Gerald Hanks 36:04
Yeah, you were …
Kevin Tumlinson 36:05
I don’t know what’s happening there. I think I think that may be on your end, because we’re everyone’s still hearing me in the comments. But that’s okay. I think we got a lot out of this talk. While we’ve got you, assuming we’ve still got you, do you want to talk real quick, let everybody know where they can find you? We’ve got a link on the screen. What can they find if they go to this Facebook site?
Gerald Hanks 36:30
They can find links to the interviews I’ve done with various writers, they can find out about events that I’m doing. I’m going to be doing a seminar in Houston a week from Saturday in Bel Air. And like I said, I’m going to be doing … my main business is working with private clients. Like I said, I’ve spent all this time reading these scripts. And my goal is to work with writers to help them develop better scripts, so I don’t have to read so many bad ones. So one of the things I’m doing is that if you reach through the Facebook page, send me a message through there. And we can talk about if where you are in the screenwriting process, what scripts do you have? What do you want to do? What do you want to accomplish? If you have a script, I can evaluate it for you if you want to. If you want a script evaluation, I’ll also throw in an hour free consulting.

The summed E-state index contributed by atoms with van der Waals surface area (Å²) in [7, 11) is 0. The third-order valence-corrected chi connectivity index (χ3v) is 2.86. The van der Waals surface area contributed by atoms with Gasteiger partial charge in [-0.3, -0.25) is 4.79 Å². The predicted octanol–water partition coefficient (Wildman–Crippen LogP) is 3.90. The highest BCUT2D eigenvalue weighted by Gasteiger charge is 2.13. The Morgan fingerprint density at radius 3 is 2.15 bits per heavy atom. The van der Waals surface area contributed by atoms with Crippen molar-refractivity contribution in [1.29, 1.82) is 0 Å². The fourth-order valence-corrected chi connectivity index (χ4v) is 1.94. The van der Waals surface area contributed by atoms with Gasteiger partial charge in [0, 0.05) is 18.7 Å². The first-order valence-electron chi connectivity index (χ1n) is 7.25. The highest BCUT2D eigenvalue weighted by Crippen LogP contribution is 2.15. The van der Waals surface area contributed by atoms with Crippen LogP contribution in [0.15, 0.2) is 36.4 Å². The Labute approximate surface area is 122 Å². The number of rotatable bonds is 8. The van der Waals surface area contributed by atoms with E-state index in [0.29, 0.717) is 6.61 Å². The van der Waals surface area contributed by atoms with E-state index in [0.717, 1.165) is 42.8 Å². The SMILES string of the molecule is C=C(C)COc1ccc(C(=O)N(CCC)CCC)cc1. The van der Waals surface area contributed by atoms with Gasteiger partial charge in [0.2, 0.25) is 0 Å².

Kevin Tumlinson 37:23
Excellent. That all sounds like a very good deal. Please make sure that you go and support Gerald in that, go to facebook.com/storyintoscreenplay, all one word. That sounds like that’s going to be a good group to be a part of actually, Gerald.
Gerald Hanks 37:42
Just shy of 1000 followers now. So hopefully it will push it over the top.
Kevin Tumlinson 37:45
You’re just shy of 1000, let’s get that to 1000. Everyone within the sound of my voice, go to facebook.com/storyintoscreenplay, join that group, get that over 1000 and reach out to Gerald for all those goodies. So everybody, thank you. Gerald, thank you, I know that there were some rough spots, but you did fantastic. I appreciate you being on. We’ll get you on in the future again so that we can do a, we’ll make sure everybody’s got a nice strong signal and get you on for the future. But everyone else thank you for tuning in. And I hope you got something really useful out of this. Make sure you again go to facebook.com/storyintoscreenplay. And also if you are watching this on YouTube or elsewhere, make sure you LIKE SHARE, COMMENT and SUBSCRIBE and maybe even profit from while you learn from Self-Publishing Insiders with Draft2Digital. Make sure you bookmark D2Dlive.com. We have one of these shows going live every week. We have the podcast launching every Thursday. So make sure you’re bookmarking that site to get a countdown to what’s coming up next. So beyond that thank you for tuning in, being a part of the Self-Publishing Insiders live experience with Draft2Digitial, and we’ll see you all next time.